Juliet Stevenson’s role of Gertrude was one of a true mother, swaying between protecting her son yet loving her new husband. My heart stopped when she was drinking the poisoned wine to celebrate Hamlet’s victory, which I actually believe was sacrifice she made as a way to save her son from the drinks guaranteed kiss of death. The pairing of Juliet Stevenson with Angus Wright (who played Claudius) was chilling to view, and their reactions throughout the show were perfectly opposing. Angus Wright captured a faultless air of evil, and even when Claudius and Gertrude were passionate, I couldn’t stop myself from hating him and his smug expression – it was a phenomenal performance.

As a whole, the cast was just incredible, and however much I wish to discuss every one of them, I cannot possibly fit it all into a single review. From the background acting throughout scenes to delivering lines and being centre stage, there wasn’t a single weak link, but I guess that is what is expected of such an incredible, all-star cast. Even at the end, when deceased characters moved to the back of the stage, the actors continued to play their role, without removing the attention from Hamlet and Horatio’s (Elliot Barnes-Worrell) heartfelt final scene, which was perfectly tear-jerking and simplistic. The roles played also felt heavily planned, such as the dead king, who we only see as a ghost, also playing the king player, which was an intelligent touch within the Players performance.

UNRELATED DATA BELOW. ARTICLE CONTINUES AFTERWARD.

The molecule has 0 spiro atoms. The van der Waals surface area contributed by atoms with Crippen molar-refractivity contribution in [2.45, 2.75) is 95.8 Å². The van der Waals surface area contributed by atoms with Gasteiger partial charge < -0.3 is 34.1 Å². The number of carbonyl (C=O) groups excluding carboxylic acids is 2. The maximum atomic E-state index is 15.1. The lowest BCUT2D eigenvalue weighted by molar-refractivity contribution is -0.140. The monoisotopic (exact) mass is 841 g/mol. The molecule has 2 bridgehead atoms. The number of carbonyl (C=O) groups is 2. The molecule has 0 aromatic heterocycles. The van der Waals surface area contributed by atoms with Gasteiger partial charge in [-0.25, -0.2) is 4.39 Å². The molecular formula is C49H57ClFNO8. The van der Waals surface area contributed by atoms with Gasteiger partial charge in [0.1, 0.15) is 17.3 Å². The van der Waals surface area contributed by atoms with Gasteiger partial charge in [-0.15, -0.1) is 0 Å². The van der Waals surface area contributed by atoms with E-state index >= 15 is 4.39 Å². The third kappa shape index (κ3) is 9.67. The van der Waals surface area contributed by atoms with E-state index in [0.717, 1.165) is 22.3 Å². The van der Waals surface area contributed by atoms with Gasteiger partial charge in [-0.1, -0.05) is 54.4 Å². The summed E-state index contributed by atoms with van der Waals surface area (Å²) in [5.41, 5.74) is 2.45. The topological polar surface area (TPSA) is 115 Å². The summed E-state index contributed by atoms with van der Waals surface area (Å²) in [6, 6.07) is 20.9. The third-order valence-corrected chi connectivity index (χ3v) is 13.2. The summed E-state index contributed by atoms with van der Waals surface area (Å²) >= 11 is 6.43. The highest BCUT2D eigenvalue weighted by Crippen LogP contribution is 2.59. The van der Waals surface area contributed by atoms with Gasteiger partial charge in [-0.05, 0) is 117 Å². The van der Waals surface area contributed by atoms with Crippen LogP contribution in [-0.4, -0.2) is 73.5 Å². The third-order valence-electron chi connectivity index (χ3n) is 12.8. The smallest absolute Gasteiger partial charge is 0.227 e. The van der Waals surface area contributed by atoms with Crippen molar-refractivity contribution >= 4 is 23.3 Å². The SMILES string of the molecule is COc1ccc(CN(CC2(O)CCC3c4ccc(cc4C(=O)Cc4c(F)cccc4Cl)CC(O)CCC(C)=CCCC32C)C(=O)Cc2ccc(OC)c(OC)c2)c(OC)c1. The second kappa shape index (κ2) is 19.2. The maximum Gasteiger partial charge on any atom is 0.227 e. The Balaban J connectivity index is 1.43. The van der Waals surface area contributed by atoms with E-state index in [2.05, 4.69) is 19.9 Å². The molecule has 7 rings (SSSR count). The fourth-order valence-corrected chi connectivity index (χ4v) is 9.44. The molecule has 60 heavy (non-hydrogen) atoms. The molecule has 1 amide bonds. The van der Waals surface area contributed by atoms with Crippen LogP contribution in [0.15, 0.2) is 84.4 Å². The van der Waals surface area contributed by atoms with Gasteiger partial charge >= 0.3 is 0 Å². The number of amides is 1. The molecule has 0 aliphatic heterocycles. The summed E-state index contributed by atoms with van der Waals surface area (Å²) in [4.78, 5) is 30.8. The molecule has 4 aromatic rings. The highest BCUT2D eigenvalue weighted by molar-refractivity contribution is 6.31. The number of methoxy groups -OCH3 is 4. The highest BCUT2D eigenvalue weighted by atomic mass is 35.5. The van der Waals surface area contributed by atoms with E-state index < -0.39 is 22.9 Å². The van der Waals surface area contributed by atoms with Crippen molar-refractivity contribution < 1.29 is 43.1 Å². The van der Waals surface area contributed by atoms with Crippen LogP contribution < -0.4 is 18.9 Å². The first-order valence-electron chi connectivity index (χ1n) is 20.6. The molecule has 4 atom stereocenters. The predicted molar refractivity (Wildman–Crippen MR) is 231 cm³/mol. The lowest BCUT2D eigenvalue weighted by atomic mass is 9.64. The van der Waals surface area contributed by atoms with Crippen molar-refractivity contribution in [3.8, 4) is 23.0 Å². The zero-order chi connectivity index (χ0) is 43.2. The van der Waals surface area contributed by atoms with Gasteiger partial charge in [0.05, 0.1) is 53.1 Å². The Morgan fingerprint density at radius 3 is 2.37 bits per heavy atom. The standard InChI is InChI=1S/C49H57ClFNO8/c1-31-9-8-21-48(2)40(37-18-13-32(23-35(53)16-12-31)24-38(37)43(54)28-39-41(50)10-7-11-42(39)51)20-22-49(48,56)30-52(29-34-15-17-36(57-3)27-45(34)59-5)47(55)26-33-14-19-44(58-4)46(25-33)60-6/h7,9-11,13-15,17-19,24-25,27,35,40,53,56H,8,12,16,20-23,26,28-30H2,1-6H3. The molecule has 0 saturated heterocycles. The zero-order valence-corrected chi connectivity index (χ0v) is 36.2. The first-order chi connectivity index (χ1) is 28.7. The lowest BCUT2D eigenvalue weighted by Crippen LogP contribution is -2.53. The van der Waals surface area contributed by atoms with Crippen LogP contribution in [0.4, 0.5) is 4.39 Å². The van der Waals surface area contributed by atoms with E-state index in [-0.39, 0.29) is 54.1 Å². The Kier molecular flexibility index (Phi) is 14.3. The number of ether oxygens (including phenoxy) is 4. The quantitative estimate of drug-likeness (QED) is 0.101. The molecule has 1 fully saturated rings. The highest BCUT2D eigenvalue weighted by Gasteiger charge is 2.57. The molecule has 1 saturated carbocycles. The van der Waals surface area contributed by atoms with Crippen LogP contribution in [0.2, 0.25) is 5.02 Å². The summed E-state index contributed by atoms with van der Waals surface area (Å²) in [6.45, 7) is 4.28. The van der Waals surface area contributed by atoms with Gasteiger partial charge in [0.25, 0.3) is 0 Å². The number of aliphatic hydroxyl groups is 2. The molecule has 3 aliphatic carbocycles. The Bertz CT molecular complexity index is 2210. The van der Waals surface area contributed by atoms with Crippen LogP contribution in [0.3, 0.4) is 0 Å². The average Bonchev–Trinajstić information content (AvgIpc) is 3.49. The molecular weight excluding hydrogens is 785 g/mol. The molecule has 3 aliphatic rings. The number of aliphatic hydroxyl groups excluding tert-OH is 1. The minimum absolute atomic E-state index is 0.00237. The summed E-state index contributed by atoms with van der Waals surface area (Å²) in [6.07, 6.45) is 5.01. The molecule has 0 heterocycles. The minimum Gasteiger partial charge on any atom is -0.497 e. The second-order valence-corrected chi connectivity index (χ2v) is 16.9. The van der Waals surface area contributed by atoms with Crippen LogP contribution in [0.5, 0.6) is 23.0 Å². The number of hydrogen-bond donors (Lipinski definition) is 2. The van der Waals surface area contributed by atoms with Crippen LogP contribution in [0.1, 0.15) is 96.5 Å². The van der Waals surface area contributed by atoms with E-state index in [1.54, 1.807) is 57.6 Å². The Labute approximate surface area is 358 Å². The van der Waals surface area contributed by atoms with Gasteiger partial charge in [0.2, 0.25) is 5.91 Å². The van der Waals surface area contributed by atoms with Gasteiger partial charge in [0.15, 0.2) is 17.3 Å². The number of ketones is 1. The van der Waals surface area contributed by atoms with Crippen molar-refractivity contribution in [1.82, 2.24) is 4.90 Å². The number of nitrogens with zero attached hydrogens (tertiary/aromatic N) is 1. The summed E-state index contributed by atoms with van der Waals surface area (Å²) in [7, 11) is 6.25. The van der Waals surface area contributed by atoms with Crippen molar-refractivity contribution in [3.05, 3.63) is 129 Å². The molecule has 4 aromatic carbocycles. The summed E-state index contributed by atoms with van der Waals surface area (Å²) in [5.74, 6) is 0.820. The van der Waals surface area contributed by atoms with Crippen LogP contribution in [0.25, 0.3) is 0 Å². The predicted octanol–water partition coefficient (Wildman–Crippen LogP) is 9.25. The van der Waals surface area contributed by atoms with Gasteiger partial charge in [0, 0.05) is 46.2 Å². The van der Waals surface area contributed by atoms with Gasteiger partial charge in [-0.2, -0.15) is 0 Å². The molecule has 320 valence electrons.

As many are aware, Hamlet will soon be leaving the Almeida Theatre and moving to the West End, and one thing I am really intrigued by is the way in which the set will adapt to the new location. The set as a whole was incredibly simplistic, mirroring often a modern house, which could quickly be transformed into an office or outside with the intelligent use of props. Both the set and lighting were capable of being visually intriguing, yet in no way distracting from the performances or storyline, which is often a difficult balance to pull off, yet done very well in this instance. The use of the glass doors that split up-stage from centre- and down-stage allowed more depth within the space, allowing the locations to transform, such as up-stage being the separate party area or a bathroom, as well as adding artistic reflections to symbolise the split of personalities within a character – something I have probably thought too far into, but still love the concept of.